Italian artist Maurizio Cattelan tweaks reality in smart, occasionally grotesque ways, constructing send-ups of religion, politics and art itself with little regard for politeness. His better-known work includes a 2004 Milan installation that featured three realistic sculptures of children dangling wide-eyed from nooses tied to a tree branch in a central plaza, as well as a depiction of Pope John Paul II crushed by a meteorite. Another well-known work - turn the page now if you're faint of heart - features a really long foosball table.
The Menil Collection will host "Maurizio Cattelan," the artist's first solo show in Texas, which will include the likes of memento mori, Untitled, a stuffed horse that seems to have had a powerful but clean collision with the gallery wall, and Ave Maria, a line of arms extending out from the wall in a Nazi salute. Of course, "Ave Maria" translates as "Hail Mary," which, when tied to the sieg heil hand motion, seems to make a point that's not exactly groundbreaking. But even when the insight isn't totally fresh, Cattelan's art is too humorous and strange to miss. 11 a.m. to 7 p.m. Wednesdays to Saturdays. Through August 15. 1515 Sul Ross. For information, call 713-525-9400 or visit www.menil.org. Free.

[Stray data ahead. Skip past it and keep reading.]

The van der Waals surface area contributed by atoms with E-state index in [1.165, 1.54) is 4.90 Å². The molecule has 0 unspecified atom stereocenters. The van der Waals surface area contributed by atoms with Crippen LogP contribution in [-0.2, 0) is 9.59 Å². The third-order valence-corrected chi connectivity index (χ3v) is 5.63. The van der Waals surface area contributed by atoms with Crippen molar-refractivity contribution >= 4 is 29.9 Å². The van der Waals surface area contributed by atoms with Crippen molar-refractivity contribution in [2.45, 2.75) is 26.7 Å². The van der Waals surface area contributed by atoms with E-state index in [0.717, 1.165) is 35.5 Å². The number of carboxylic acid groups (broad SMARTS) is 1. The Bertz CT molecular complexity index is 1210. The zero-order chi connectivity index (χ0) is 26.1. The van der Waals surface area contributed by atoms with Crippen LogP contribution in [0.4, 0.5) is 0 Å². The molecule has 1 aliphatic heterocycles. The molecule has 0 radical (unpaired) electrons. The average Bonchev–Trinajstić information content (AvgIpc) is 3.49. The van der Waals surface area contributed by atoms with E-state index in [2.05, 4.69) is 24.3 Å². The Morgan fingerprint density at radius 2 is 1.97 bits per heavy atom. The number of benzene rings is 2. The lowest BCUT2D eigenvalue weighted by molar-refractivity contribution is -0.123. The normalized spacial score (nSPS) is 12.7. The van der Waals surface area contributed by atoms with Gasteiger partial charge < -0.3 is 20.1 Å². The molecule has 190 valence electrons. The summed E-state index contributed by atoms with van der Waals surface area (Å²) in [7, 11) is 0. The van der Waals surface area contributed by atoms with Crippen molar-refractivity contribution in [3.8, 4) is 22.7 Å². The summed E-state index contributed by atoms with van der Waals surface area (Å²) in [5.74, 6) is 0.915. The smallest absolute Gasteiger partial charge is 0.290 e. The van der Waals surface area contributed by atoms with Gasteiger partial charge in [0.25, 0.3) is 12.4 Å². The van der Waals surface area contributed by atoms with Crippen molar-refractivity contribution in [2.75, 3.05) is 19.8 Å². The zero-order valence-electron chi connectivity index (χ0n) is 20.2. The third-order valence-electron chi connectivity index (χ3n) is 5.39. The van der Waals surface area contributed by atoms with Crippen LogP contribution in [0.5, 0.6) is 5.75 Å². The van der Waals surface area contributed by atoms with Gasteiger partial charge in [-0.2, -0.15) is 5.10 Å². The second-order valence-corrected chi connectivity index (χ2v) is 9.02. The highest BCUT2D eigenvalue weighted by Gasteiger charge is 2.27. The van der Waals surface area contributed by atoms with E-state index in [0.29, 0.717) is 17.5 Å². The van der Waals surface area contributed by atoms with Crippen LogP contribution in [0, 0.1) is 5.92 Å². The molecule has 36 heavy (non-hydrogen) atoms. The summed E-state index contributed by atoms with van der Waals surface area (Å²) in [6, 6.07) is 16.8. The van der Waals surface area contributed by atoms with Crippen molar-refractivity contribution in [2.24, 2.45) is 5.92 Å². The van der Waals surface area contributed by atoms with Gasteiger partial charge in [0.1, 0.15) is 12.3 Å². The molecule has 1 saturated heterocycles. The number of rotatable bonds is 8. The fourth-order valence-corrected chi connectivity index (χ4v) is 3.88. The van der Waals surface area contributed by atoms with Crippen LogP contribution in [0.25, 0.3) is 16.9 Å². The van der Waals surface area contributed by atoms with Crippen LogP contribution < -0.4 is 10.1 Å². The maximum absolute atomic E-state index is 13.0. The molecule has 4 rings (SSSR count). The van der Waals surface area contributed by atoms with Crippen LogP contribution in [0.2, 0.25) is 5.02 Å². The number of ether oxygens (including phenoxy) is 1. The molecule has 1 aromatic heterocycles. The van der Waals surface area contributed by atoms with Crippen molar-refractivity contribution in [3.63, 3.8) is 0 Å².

Wednesdays-Saturdays. Starts: Feb. 11. Continues through Aug. 15, 2010
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